NIBIB-funded researchers have developed a novel 3D vaccine that could provide a more effective way to harness the immune system to fight cancer as well as infectious diseases. The vaccine spontaneously assembles into a scaffold once injected under the skin and is capable of recruiting, housing, and manipulating immune cells to generate a powerful immune response. The vaccine was recently found to be effective in delaying tumour growth in mice.
“This vaccine is a wonderful example of applying biomaterials to new questions and issues in medicine,” says David Mooney, Ph.D., a professor of bioengineering at Harvard University in the School of Engineering and Applied Sciences, whose lab developed the vaccine. The project was co-led by Jaeyun Kim, Ph.D. and Aileen Li, a doctoral student in the Mooney lab. Their findings were published in the December 8, 2014 issue of Nature Biotechnology.
Cancer cells are generally ignored by the immune system. This is because – for the most part – they more closely resemble cells that belong in the body than pathogens, such as bacterial cells or viruses. The goal of cancer vaccines is to provoke the immune system to recognize cancer cells as foreign and attack them.
One way to do this is by manipulating dendritic cells, the coordinators of immune system behavior. Dendritic cells constantly patrol the body, sampling bits of protein found on the surface of cells or viruses called antigens. When a dendritic cell comes in contact with an antigen that it deems foreign, it carries it to the lymph nodes, where it instructs the rest of the immune system to attack anything in the body displaying that antigen.
Though similar to healthy cells, cancer cells often display unique antigens on their surface, which can be exploited to develop cancer immunotherapies. For example, in dendritic cell therapy, white blood cells are removed from a patient’s blood, stimulated in the lab to turn into dendritic cells, and then incubated with an antigen that is specific to a patient’s tumor, along with other compounds to activate and mature the dendritic cells. These “programmed” cells are then injected back into the bloodstream with the hopes that they will travel to the lymph nodes and present the tumor antigen to the rest of the immune system cells.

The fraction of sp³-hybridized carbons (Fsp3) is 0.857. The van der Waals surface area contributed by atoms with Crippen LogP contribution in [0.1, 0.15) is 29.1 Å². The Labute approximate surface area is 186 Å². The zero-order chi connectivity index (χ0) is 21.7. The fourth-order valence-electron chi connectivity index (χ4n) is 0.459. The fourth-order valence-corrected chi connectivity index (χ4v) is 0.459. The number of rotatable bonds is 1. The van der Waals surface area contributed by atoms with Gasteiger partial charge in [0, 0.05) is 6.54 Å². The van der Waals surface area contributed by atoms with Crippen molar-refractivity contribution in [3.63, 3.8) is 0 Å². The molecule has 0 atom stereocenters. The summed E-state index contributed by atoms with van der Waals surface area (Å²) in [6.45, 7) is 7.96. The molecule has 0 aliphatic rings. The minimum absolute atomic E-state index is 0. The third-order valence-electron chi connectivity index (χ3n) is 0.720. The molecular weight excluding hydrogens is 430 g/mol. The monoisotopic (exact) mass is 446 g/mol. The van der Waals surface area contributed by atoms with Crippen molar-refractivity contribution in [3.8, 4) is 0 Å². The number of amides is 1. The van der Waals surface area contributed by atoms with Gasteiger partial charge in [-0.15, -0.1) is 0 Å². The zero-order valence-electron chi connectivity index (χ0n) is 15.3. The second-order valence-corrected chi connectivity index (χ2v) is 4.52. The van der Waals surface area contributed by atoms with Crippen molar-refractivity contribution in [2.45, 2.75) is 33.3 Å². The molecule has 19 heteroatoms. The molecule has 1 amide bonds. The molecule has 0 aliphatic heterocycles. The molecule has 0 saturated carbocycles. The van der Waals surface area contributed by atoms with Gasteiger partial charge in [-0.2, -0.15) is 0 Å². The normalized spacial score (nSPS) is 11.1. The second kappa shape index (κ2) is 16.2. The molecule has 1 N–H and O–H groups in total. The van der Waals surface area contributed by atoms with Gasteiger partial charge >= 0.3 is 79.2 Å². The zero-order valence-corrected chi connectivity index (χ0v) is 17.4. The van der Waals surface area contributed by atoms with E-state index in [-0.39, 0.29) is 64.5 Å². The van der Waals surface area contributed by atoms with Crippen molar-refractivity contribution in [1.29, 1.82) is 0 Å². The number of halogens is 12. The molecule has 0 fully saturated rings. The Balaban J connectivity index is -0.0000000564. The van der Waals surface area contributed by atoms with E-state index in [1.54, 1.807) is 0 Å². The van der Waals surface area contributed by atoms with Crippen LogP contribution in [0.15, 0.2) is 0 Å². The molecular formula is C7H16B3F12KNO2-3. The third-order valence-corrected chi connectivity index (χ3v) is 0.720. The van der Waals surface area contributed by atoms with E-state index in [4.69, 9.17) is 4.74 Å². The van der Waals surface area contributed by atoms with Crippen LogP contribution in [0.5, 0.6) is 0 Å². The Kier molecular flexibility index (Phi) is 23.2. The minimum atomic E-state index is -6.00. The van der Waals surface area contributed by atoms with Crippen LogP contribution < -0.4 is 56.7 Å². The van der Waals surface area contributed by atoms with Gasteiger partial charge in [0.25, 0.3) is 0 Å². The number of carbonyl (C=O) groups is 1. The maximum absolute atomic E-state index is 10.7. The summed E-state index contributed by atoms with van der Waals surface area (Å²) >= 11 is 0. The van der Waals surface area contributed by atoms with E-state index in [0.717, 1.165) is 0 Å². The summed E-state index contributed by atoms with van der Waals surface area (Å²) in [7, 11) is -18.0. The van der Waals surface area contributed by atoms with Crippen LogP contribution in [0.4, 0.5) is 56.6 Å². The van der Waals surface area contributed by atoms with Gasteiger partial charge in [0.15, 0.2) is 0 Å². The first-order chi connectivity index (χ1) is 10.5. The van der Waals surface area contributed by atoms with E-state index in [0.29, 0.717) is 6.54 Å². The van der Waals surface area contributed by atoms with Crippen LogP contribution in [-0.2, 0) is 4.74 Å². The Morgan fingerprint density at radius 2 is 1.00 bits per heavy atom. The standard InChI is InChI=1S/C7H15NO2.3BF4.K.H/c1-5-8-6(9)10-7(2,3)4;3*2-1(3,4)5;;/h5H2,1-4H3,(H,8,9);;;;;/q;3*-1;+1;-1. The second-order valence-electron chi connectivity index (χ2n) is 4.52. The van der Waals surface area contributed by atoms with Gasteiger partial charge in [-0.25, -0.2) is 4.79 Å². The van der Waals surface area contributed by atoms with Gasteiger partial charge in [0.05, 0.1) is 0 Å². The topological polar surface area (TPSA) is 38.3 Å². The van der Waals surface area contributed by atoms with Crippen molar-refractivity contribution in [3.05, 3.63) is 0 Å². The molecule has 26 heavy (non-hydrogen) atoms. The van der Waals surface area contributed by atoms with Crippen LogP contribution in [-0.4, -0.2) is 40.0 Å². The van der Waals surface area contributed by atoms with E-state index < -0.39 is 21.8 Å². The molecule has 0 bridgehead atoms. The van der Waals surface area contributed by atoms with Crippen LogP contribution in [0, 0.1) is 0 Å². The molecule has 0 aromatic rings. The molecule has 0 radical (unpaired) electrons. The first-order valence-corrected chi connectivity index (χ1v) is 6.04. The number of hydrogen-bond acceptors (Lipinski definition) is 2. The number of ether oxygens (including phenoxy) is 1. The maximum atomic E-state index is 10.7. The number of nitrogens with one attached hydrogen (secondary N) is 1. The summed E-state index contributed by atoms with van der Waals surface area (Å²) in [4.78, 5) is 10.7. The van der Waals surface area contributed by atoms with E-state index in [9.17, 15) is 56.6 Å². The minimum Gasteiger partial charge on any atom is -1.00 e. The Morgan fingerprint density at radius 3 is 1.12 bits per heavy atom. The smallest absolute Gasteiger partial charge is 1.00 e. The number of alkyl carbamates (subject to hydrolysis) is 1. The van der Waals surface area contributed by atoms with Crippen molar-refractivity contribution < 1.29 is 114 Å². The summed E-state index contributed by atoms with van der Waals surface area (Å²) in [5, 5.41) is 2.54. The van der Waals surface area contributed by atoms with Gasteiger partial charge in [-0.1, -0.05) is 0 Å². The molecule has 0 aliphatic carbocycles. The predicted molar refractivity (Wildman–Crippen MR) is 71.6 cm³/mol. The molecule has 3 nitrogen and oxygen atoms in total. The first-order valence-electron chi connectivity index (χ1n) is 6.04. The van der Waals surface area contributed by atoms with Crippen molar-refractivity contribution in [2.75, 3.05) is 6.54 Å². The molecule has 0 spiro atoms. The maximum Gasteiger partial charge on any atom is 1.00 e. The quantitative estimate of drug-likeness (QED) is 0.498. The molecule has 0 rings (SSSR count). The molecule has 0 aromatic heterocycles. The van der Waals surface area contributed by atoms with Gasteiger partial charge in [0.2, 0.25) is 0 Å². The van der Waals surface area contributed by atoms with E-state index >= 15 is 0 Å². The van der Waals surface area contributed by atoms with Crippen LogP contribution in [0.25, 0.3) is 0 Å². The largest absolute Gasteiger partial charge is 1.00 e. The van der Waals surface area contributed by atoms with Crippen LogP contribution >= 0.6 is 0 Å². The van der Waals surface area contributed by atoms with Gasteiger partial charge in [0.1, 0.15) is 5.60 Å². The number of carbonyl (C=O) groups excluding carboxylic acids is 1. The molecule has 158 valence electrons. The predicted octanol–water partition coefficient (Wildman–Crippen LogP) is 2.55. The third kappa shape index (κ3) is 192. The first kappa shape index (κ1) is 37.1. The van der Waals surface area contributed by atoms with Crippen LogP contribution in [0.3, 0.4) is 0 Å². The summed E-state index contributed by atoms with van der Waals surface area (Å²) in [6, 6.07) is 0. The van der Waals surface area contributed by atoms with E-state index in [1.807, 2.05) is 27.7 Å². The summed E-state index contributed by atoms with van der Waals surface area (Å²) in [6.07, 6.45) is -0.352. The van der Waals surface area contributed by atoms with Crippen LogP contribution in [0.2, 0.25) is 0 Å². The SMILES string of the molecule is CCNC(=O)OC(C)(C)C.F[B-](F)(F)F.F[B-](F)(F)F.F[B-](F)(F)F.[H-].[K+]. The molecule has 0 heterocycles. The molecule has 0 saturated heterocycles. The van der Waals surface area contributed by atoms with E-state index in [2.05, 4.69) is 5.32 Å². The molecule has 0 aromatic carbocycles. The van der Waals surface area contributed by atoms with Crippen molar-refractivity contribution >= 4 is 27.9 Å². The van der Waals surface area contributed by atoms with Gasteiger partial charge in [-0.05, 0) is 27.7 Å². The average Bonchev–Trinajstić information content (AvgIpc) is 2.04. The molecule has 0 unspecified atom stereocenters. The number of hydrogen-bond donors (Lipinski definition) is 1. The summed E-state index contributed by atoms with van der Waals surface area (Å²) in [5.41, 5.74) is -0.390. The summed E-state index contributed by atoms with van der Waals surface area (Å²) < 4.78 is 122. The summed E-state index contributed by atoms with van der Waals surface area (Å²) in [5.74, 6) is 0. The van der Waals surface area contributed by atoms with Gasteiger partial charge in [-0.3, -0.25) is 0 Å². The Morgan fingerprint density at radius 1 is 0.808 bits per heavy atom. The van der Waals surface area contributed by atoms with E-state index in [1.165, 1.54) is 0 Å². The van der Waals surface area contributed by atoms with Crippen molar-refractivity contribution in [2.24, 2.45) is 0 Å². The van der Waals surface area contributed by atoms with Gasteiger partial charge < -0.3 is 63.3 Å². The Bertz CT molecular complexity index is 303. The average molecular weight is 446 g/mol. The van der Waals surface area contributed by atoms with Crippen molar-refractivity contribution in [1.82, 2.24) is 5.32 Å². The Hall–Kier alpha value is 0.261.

While this approach has had some clinical success, in most cases, the immune response resulting from dendritic cell vaccines is short-lived and not robust enough to keep tumors at bay over the long run. In addition, cell therapies such as this, which require removing cells from patients and manipulating them in the lab, are costly and not easily regulated. To overcome these limitations, Mooney’s lab has been experimenting with a newer approach that involves reprogramming immune cells from inside the body using implantable biomaterials.
The idea is to introduce a biodegradable scaffold under the skin that temporarily creates an “infection-mimicking microenvironment,” capable of attracting, housing, and reprogramming millions of dendritic cells over a period of several weeks. In a 2009 paper published in Nature Materials, Mooney demonstrated that this could be achieved by loading a porous scaffold – about the size of a dime – with tumor antigen as well as a combination of biological and chemical components meant to attract and activate dendritic cells. Once implanted, the scaffold’s contents slowly diffused outward, recruiting a steady stream of dendritic cells, which temporarily sought residence inside the scaffold while being simultaneously exposed to tumor antigen and activating factors.